- Legal education,
- access to justice
There is resounding consensus that diversity in legal education is a priority. Yet, North American law schools continue to be criticized for failing to reflect the diversity of the society that they are training lawyers to serve. With the backdrop of critical scholarship and empirical evidence, this paper is a project of conceptual reorientation. The first part examines the past 20 years of diversity promotion in legal education and concludes that, while several advances have been made, especially in increasing numerical representation of diverse groups in law schools, the promise of meaningful diversity remains unfulfilled. The next part situates the site of reform on the model of professional identity being produced, which the author suggests is out of reach and out of touch for many minority students. In the final part, the author elucidates a program of transforming the norm of lawyering that is taught in law school. Grounded in a normative framework of access to justice and equality, the author argues that experiential/clinical learning practices offer a useful method to achieve a more engaged pedagogical commitment to diversity in legal education.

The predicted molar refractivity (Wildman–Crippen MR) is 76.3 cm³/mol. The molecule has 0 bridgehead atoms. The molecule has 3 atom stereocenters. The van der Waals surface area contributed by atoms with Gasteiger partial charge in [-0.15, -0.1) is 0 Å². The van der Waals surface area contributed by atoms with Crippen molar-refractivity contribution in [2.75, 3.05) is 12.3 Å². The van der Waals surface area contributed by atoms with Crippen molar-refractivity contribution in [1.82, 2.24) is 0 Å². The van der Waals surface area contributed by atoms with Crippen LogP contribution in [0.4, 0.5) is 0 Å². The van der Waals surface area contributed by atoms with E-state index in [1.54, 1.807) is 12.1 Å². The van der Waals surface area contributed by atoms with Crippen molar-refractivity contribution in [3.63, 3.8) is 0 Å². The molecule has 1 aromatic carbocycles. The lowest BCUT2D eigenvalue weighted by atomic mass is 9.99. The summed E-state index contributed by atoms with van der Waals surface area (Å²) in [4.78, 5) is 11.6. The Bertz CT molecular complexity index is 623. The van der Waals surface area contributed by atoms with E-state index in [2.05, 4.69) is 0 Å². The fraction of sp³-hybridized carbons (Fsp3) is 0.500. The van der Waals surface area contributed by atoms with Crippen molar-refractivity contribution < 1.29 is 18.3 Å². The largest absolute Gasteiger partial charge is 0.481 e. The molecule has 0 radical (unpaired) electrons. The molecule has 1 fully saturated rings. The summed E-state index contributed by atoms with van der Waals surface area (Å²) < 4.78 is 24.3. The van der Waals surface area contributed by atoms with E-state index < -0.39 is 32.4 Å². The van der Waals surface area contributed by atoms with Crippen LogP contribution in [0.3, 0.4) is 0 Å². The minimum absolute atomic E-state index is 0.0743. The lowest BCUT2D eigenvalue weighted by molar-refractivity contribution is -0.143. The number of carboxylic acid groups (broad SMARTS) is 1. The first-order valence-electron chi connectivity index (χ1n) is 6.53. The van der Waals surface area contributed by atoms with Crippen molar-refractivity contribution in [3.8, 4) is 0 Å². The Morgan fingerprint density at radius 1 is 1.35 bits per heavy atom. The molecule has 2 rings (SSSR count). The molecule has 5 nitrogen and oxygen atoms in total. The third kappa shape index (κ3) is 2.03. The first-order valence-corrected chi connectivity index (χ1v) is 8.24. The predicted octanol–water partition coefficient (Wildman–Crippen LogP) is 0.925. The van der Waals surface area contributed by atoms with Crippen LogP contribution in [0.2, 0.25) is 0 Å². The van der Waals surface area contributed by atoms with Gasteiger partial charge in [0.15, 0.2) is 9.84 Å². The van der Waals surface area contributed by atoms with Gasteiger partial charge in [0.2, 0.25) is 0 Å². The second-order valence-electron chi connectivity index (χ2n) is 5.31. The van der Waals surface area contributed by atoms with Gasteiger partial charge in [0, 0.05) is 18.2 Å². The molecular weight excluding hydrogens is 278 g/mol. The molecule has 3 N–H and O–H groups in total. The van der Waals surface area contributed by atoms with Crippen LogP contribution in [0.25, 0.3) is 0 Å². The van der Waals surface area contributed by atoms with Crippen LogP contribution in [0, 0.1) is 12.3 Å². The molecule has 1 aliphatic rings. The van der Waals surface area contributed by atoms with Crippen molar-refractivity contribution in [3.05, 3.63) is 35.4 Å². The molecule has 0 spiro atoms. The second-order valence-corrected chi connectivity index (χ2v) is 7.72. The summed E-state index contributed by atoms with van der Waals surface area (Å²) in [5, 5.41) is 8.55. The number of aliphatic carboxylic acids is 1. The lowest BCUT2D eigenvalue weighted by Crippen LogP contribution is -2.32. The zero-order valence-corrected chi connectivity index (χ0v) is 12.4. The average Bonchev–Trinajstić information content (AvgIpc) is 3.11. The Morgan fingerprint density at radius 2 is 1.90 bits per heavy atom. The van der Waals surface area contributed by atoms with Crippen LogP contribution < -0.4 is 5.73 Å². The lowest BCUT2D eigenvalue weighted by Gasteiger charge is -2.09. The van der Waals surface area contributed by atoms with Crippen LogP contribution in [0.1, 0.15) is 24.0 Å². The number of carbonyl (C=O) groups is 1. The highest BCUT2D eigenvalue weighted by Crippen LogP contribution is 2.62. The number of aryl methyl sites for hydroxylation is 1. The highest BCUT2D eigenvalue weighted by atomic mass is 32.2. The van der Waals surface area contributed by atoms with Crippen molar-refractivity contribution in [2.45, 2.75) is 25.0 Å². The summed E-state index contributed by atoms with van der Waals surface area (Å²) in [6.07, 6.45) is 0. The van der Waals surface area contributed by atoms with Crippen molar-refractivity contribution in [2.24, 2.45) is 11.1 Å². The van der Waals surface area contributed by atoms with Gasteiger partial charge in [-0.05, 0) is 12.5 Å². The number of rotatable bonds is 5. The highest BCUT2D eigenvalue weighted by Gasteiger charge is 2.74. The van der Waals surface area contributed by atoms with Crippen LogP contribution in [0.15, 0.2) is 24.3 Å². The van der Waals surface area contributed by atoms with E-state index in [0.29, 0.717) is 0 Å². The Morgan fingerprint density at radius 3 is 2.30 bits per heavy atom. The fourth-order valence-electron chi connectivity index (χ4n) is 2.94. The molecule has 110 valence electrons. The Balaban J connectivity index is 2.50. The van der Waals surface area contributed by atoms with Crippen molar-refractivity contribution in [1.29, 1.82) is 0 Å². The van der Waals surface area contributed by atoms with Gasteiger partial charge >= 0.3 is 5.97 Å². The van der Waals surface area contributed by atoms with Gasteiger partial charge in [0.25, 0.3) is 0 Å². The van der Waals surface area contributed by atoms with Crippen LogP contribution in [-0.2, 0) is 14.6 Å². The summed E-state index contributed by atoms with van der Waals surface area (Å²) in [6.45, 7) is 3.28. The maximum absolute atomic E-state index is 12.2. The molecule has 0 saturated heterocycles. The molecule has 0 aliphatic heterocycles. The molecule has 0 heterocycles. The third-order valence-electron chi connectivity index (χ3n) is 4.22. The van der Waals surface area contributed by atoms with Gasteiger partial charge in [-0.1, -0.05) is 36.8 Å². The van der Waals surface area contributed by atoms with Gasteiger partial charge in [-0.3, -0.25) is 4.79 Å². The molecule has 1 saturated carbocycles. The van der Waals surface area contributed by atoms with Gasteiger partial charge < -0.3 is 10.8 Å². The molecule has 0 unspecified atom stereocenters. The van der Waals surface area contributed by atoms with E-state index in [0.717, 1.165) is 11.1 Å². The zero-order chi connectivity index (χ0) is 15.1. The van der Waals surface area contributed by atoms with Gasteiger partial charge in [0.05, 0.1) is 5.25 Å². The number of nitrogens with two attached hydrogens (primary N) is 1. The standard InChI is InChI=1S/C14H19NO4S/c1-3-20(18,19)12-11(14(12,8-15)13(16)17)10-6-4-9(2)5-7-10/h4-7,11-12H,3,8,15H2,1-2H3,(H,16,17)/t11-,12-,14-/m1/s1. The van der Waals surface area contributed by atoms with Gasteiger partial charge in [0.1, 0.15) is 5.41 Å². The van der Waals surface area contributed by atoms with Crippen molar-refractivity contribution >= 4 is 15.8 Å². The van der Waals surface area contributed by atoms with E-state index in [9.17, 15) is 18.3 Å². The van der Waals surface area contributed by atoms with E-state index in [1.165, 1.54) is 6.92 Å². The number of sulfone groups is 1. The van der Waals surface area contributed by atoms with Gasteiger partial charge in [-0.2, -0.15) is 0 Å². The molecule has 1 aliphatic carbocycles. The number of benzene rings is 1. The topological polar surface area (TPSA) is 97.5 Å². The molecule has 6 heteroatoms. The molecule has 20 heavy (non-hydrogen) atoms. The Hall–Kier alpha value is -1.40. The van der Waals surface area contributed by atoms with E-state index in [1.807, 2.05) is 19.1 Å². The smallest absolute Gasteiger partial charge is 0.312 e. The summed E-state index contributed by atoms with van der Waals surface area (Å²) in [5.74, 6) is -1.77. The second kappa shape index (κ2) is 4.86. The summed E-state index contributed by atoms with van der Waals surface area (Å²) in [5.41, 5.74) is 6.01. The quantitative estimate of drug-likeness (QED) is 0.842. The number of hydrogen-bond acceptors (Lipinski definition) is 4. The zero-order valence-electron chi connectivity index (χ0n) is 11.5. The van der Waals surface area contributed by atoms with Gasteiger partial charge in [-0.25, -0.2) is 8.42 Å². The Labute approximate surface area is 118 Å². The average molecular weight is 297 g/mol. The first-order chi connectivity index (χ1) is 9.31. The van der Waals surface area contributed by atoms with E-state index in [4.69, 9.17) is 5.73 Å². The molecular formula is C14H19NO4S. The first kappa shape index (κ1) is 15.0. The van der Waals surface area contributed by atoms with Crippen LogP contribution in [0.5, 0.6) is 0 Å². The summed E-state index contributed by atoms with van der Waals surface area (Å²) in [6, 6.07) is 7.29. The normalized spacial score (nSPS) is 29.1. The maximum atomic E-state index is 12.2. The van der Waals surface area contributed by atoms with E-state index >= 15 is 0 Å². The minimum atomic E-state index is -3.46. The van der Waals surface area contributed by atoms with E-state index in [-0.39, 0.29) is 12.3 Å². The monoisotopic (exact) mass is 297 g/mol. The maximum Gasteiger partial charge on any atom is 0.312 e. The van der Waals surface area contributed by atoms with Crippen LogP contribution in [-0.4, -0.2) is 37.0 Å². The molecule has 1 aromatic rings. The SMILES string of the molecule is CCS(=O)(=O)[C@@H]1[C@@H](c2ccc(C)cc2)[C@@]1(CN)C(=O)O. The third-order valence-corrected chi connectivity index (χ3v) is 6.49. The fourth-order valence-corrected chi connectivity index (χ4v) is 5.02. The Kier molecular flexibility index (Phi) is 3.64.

Available at: http://works.bepress.com/faisal_bhabha/38/